1958 was a watershed year not just for the bigfoot story itself but also for the culture that surrounds it. The first bigfoot hunters began following the discovery of footprints at Bluff Creek, California. Within a year, Tom Slick, who had funded searches for Yeti in the Himalayas earlier in the decade, organized searches for bigfoot in the area around Bluff Creek.
As Bigfoot has become better known and a phenomenon in popular culture, sightings have spread throughout North America. In addition to the Pacific Northwest, the Great Lakes region and the Southeastern United States have had many reports of Bigfoot sightings.
About a third of all reports of Bigfoot sightings are concentrated in the Pacific Northwest, with most of the remaining reports spread throughout the rest of North America. Some Bigfoot advocates, such as cryptozoologist John Willison Green, have postulated that Bigfoot is a worldwide phenomenon. The most notable reports include:
1924: Prospector Albert Ostman claimed to have been abducted by Sasquatch and held captive by the creatures in British Columbia.
1924: Fred Beck claimed that he and four other miners were attacked one night in July 1924, by several “apemen” throwing rocks at their cabin in an area later called Ape Canyon, Washington. Beck said the miners shot and possibly killed at least one of the creatures, precipitating an attack on their cabin, during which the creatures bombarded the cabin with rocks and tried to break in. The supposed incident was widely reported at the time. Beck wrote a book about the alleged event in 1967, in which he argued that the creatures were mystical beings from another dimension, claiming that he had experienced psychic premonitions and visions his entire life of which the apemen were only one component. Speleologist William Halliday argued in 1983 that the story arose from an incident in which hikers from a nearby camp had thrown rocks into the canyon. There are also local rumors that pranksters harassed the men and planted faked footprints.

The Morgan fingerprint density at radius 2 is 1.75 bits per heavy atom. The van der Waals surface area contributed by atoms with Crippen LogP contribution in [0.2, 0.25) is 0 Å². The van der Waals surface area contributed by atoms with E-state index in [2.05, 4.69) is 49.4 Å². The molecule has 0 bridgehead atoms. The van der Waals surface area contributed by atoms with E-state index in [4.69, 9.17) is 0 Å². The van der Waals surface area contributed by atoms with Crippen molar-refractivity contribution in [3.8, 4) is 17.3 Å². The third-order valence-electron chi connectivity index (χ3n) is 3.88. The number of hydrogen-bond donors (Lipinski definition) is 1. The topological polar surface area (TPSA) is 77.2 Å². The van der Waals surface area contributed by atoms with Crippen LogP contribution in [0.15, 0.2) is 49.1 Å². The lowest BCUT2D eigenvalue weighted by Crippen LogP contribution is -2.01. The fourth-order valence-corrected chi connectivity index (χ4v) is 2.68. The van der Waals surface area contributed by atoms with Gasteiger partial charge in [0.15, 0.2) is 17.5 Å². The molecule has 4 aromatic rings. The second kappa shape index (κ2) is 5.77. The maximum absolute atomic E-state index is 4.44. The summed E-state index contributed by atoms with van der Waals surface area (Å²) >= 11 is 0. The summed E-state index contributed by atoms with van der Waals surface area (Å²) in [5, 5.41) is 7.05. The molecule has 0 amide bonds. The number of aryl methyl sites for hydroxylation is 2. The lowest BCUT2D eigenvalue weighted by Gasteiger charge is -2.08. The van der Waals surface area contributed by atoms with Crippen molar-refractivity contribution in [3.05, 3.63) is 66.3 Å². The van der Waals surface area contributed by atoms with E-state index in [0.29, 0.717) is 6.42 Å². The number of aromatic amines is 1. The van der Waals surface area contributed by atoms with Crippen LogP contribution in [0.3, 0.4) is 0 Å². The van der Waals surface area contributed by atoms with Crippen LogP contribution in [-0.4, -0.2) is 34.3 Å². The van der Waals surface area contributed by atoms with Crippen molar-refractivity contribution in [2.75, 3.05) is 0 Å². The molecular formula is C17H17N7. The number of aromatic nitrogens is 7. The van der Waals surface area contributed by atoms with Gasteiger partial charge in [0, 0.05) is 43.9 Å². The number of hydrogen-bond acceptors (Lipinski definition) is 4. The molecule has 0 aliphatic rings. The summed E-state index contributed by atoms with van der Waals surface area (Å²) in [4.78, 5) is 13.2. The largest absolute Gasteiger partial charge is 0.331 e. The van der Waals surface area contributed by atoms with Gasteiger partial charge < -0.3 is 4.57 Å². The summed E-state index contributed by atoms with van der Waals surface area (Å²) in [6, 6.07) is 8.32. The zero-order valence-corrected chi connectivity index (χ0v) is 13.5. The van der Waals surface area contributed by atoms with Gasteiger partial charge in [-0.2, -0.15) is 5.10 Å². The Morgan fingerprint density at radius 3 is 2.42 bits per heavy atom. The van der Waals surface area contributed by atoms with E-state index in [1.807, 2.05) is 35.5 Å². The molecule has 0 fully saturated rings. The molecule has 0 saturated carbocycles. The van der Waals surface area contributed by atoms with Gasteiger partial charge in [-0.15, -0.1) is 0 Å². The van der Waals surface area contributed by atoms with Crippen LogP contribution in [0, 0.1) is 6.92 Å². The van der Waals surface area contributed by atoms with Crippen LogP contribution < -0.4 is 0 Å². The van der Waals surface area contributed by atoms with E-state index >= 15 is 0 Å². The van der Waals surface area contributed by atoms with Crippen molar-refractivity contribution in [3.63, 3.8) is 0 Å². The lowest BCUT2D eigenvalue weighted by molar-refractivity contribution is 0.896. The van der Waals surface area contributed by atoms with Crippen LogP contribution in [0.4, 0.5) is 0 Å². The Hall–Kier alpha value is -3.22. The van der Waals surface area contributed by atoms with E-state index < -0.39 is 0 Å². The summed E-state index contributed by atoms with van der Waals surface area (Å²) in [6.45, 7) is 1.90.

1941: Jeannie Chapman and her children said they had escaped their home when a 7.5 feet (2.3 m) tall Sasquatch approached their residence in Ruby Creek, British Columbia.
1958: Bulldozer operator Jerry Crew took to a newspaper office a cast of one of the enormous footprints he and other workers had seen at an isolated work site at Bluff Creek, California. The crew was overseen by Wilbur L. Wallace, brother of Raymond L. Wallace. After Ray Wallace’s death, his children came forward with a pair of 16-inch (41 cm) wooden feet, which they said their father had used to fake the Bigfoot tracks in 1958. Wallace is poorly regarded by many Bigfoot proponents. John Napier wrote, “I do not feel impressed with Mr. Wallace’s story” regarding having over 15,000 feet (4,600 m) of film showing Bigfoot.
1967: Roger Patterson and Robert Gimlin reported that on October 20 they had captured a purported Sasquatch on film at Bluff Creek, California. This came to be known as the Patterson-Gimlin film. Many years later, Bob Heironimus, an acquaintance of Patterson’s, said that he had worn an ape costume for the making of the film.